The 1984 WHO report pointed out that the lack of ventilation in newer structures had started to impact the health and comfort of building occupants. Poor ventilation caused by ineffective heating, ventilating and air conditioning (HVAC) systems is thought to be one of the driving factors of SBS.
Building-related illness (BRI) is another term used to describe situations in which a building affects the health of its occupants. However, BRI symptoms are more clearly defined and easier to diagnose than SBS symptoms. They also can be attributed to an identifiable cause, typically a specific airborne contaminant.
What causes SBS?
By definition, SBS does not have a clearly identifiable cause. However, that does not mean we are clueless about where SBS symptoms come from. It simply means that building inspections and healthcare consultations are often not enough to definitively connect a specific source with an individual’s SBS symptoms.
Biological pollutants and SBS
Examples of biological pollutants include mold and bacteria, which can often grow in stagnant water in air ducts, humidifiers or anywhere that water has been allowed to accumulate. Some species of mold, such as Aspergillus, Penicillium, Stachybotrys and Cladosporium, release mycotoxin spores into the air. Research suggests that these mycotoxins may play a role in the development of SBS symptoms. Mycotoxin exposure is associated with damage to the digestive, nervous, respiratory and reproductive systems.
Biological contaminants can also include dust mites, cockroaches and bird droppings. Dust mites and cockroaches are common sources of indoor allergens. Those sensitive to these pollutants may experience worsened symptoms of allergies and asthma when in an affected building. Bird droppings, on the other hand, can carry disease-causing fungi and parasites that may affect anyone near enough to breathe them in.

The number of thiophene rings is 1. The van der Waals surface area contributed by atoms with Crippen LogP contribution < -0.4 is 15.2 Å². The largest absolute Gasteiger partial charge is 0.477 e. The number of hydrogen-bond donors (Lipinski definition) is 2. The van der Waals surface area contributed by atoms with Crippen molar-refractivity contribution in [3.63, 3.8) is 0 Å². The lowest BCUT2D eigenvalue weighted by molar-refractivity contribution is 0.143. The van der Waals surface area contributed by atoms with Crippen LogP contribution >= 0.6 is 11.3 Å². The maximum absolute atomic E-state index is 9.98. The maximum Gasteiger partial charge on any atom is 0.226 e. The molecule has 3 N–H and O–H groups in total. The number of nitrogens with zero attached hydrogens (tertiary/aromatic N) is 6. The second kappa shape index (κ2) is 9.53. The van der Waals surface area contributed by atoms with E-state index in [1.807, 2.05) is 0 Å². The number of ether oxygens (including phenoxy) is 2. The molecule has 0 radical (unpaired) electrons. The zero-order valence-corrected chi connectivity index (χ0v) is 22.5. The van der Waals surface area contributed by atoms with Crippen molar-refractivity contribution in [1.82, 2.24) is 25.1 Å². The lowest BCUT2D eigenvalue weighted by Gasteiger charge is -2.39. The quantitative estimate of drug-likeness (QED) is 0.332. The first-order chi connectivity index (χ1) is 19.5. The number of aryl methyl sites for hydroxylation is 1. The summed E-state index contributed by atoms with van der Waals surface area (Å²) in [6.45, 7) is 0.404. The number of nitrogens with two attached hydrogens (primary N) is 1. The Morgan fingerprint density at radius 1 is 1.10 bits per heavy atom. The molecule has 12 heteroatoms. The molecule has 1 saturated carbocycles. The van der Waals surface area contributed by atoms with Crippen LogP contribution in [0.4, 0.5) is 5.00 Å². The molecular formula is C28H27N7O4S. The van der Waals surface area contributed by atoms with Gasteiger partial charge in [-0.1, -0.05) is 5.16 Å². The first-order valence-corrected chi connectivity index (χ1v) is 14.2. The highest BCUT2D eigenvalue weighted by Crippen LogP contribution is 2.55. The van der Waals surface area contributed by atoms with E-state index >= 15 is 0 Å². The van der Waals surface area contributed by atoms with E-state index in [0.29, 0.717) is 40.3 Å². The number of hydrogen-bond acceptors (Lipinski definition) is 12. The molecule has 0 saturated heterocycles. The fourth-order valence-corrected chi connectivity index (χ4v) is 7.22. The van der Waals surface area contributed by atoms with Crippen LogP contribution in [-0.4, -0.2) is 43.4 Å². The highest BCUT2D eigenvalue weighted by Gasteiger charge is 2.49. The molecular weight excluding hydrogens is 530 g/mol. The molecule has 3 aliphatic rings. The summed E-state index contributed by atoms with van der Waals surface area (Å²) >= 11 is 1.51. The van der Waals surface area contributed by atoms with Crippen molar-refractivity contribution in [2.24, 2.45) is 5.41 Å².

Chemical pollutants and SBS
Like biological pollutants, chemical contaminants can come from both indoor and outdoor sources. These can include volatile organic compounds (VOCs), carbon monoxide and other harmful gases. VOCs, such as formaldehyde, can be found in many building materials, including adhesives, manufactured wood products, carpeting and upholstery. They can also be found in many pesticides and cleaning products.
Chemical pollution from the outdoors can come from sources that include vehicle exhaust, tobacco smoke and wildfire smoke. Outdoor air pollution can enter a building through poorly sealed windows and doors, air intake vents and other openings.
Different types of pollution may affect people in different ways. Additionally, some may be more sensitive to certain pollutants than others. Those with more severe SBS symptoms may have a higher sensitivity to lower concentrations of the pollutants present in their building.
Psychological influences and SBS
While SBS symptoms are typically linked to problems with indoor air quality, psychological factors may also play a role. Excessive work stress, low job satisfaction and poor interpersonal relationships and communication may all contribute to SBS symptoms. Likewise, poor indoor lighting, a lack of natural light, bad acoustics, excessive humidity and poor ergonomics may all make SBS symptoms worse.